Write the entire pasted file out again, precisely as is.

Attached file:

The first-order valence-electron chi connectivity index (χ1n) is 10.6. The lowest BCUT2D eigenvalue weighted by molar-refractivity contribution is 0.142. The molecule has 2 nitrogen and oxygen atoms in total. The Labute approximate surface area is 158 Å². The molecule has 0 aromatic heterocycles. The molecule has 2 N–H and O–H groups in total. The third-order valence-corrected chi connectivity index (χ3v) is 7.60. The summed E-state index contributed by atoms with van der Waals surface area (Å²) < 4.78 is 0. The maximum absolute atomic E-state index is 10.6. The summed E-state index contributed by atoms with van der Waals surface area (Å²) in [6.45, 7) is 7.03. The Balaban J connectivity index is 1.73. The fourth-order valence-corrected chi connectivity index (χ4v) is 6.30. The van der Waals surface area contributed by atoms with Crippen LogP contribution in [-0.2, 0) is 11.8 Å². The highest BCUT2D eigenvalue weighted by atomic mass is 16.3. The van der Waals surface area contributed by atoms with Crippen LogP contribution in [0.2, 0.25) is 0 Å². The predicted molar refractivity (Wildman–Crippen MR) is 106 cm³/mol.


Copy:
The first-order valence-electron chi connectivity index (χ1n) is 10.6. The lowest BCUT2D eigenvalue weighted by molar-refractivity contribution is 0.142. The molecule has 2 nitrogen and oxygen atoms in total. The Labute approximate surface area is 158 Å². The molecule has 0 aromatic heterocycles. The molecule has 2 N–H and O–H groups in total. The third-order valence-corrected chi connectivity index (χ3v) is 7.60. The summed E-state index contributed by atoms with van der Waals surface area (Å²) < 4.78 is 0. The maximum absolute atomic E-state index is 10.6. The summed E-state index contributed by atoms with van der Waals surface area (Å²) in [6.45, 7) is 7.03. The Balaban J connectivity index is 1.73. The fourth-order valence-corrected chi connectivity index (χ4v) is 6.30. The van der Waals surface area contributed by atoms with Crippen LogP contribution in [-0.2, 0) is 11.8 Å². The highest BCUT2D eigenvalue weighted by atomic mass is 16.3. The van der Waals surface area contributed by atoms with Crippen LogP contribution in [0.2, 0.25) is 0 Å². The predicted molar refractivity (Wildman–Crippen MR) is 106 cm³/mol.